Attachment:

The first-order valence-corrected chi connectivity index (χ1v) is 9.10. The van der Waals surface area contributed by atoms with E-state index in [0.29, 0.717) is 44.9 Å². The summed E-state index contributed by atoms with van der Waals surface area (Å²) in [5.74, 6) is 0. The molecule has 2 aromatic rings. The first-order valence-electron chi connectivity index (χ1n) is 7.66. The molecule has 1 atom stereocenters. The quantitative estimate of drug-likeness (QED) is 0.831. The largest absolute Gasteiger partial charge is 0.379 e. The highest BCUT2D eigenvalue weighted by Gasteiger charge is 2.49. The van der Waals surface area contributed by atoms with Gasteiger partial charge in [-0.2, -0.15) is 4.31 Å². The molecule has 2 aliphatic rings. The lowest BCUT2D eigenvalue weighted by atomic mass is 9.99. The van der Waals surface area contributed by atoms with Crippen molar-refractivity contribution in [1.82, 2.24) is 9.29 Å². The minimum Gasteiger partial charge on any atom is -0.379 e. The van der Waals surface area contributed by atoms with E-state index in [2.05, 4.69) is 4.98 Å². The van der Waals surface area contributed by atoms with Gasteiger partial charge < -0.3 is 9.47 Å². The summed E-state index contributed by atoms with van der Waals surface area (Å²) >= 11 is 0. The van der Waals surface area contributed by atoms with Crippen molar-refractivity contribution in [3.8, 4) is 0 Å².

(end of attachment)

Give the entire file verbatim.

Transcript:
The first-order valence-corrected chi connectivity index (χ1v) is 9.10. The van der Waals surface area contributed by atoms with E-state index in [0.29, 0.717) is 44.9 Å². The summed E-state index contributed by atoms with van der Waals surface area (Å²) in [5.74, 6) is 0. The molecule has 2 aromatic rings. The first-order valence-electron chi connectivity index (χ1n) is 7.66. The molecule has 1 atom stereocenters. The quantitative estimate of drug-likeness (QED) is 0.831. The largest absolute Gasteiger partial charge is 0.379 e. The highest BCUT2D eigenvalue weighted by Gasteiger charge is 2.49. The van der Waals surface area contributed by atoms with Gasteiger partial charge in [-0.2, -0.15) is 4.31 Å². The molecule has 2 aliphatic rings. The lowest BCUT2D eigenvalue weighted by atomic mass is 9.99. The van der Waals surface area contributed by atoms with Crippen molar-refractivity contribution in [1.82, 2.24) is 9.29 Å². The minimum Gasteiger partial charge on any atom is -0.379 e. The van der Waals surface area contributed by atoms with E-state index in [2.05, 4.69) is 4.98 Å². The van der Waals surface area contributed by atoms with Gasteiger partial charge < -0.3 is 9.47 Å². The summed E-state index contributed by atoms with van der Waals surface area (Å²) >= 11 is 0. The van der Waals surface area contributed by atoms with Crippen molar-refractivity contribution in [3.8, 4) is 0 Å².